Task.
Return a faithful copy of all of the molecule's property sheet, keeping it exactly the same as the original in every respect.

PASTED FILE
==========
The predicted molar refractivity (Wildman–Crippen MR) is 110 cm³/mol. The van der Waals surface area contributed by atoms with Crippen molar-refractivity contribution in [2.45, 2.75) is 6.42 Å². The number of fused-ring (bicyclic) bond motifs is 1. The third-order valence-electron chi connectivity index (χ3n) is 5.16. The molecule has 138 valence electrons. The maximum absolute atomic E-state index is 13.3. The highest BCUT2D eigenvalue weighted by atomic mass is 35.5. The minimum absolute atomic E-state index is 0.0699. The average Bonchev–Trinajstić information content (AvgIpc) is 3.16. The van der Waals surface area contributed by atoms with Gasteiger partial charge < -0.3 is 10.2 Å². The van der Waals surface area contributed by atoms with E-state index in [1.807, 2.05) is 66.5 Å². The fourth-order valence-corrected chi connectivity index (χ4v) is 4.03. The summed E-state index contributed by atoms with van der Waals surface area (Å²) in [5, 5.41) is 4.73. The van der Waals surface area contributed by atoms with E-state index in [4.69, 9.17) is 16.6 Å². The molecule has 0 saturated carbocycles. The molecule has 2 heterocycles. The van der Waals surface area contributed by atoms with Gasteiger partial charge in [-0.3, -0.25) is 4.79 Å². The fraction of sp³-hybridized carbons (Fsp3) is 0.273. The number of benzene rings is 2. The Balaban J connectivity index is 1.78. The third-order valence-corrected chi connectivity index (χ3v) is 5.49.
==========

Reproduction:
The predicted molar refractivity (Wildman–Crippen MR) is 110 cm³/mol. The van der Waals surface area contributed by atoms with Crippen molar-refractivity contribution in [2.45, 2.75) is 6.42 Å². The number of fused-ring (bicyclic) bond motifs is 1. The third-order valence-electron chi connectivity index (χ3n) is 5.16. The molecule has 138 valence electrons. The maximum absolute atomic E-state index is 13.3. The highest BCUT2D eigenvalue weighted by atomic mass is 35.5. The minimum absolute atomic E-state index is 0.0699. The average Bonchev–Trinajstić information content (AvgIpc) is 3.16. The van der Waals surface area contributed by atoms with Gasteiger partial charge < -0.3 is 10.2 Å². The van der Waals surface area contributed by atoms with E-state index in [1.807, 2.05) is 66.5 Å². The fourth-order valence-corrected chi connectivity index (χ4v) is 4.03. The summed E-state index contributed by atoms with van der Waals surface area (Å²) in [5, 5.41) is 4.73. The van der Waals surface area contributed by atoms with E-state index in [4.69, 9.17) is 16.6 Å². The molecule has 0 saturated carbocycles. The molecule has 2 heterocycles. The van der Waals surface area contributed by atoms with Gasteiger partial charge in [-0.3, -0.25) is 4.79 Å². The fraction of sp³-hybridized carbons (Fsp3) is 0.273. The number of benzene rings is 2. The Balaban J connectivity index is 1.78. The third-order valence-corrected chi connectivity index (χ3v) is 5.49.